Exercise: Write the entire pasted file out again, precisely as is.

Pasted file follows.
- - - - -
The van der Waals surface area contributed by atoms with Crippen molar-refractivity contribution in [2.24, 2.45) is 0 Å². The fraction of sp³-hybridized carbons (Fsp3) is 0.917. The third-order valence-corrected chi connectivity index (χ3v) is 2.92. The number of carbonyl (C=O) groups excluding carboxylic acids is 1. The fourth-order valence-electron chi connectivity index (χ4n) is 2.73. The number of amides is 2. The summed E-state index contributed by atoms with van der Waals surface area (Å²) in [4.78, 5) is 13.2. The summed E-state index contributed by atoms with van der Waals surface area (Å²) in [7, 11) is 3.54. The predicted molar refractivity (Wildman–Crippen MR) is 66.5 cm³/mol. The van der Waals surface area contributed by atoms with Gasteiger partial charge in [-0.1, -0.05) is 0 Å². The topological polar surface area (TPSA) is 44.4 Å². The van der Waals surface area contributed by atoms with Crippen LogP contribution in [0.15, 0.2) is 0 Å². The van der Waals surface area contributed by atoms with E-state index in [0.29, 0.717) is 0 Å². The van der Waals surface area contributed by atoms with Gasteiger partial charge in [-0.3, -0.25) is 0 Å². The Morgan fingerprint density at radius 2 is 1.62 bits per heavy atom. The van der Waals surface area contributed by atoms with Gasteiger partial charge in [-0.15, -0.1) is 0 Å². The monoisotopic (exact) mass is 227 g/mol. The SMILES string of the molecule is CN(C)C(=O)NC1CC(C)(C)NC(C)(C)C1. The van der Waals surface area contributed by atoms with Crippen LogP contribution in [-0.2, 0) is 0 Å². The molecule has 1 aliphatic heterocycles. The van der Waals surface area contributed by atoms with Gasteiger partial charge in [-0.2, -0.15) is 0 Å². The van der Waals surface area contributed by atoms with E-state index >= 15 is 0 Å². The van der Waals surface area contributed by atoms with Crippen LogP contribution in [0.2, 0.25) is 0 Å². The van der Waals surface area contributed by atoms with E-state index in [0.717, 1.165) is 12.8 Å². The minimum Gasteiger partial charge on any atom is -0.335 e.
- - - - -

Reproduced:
The van der Waals surface area contributed by atoms with Crippen molar-refractivity contribution in [2.24, 2.45) is 0 Å². The fraction of sp³-hybridized carbons (Fsp3) is 0.917. The third-order valence-corrected chi connectivity index (χ3v) is 2.92. The number of carbonyl (C=O) groups excluding carboxylic acids is 1. The fourth-order valence-electron chi connectivity index (χ4n) is 2.73. The number of amides is 2. The summed E-state index contributed by atoms with van der Waals surface area (Å²) in [4.78, 5) is 13.2. The summed E-state index contributed by atoms with van der Waals surface area (Å²) in [7, 11) is 3.54. The predicted molar refractivity (Wildman–Crippen MR) is 66.5 cm³/mol. The van der Waals surface area contributed by atoms with Gasteiger partial charge in [-0.1, -0.05) is 0 Å². The topological polar surface area (TPSA) is 44.4 Å². The van der Waals surface area contributed by atoms with Crippen LogP contribution in [0.15, 0.2) is 0 Å². The van der Waals surface area contributed by atoms with E-state index in [0.29, 0.717) is 0 Å². The van der Waals surface area contributed by atoms with Gasteiger partial charge in [-0.3, -0.25) is 0 Å². The Morgan fingerprint density at radius 2 is 1.62 bits per heavy atom. The van der Waals surface area contributed by atoms with Gasteiger partial charge in [-0.15, -0.1) is 0 Å². The monoisotopic (exact) mass is 227 g/mol. The SMILES string of the molecule is CN(C)C(=O)NC1CC(C)(C)NC(C)(C)C1. The van der Waals surface area contributed by atoms with Crippen LogP contribution in [-0.2, 0) is 0 Å². The molecule has 1 aliphatic heterocycles. The van der Waals surface area contributed by atoms with Gasteiger partial charge in [-0.2, -0.15) is 0 Å². The van der Waals surface area contributed by atoms with E-state index >= 15 is 0 Å². The van der Waals surface area contributed by atoms with Crippen LogP contribution in [0.2, 0.25) is 0 Å². The van der Waals surface area contributed by atoms with E-state index in [0.717, 1.165) is 12.8 Å². The minimum Gasteiger partial charge on any atom is -0.335 e.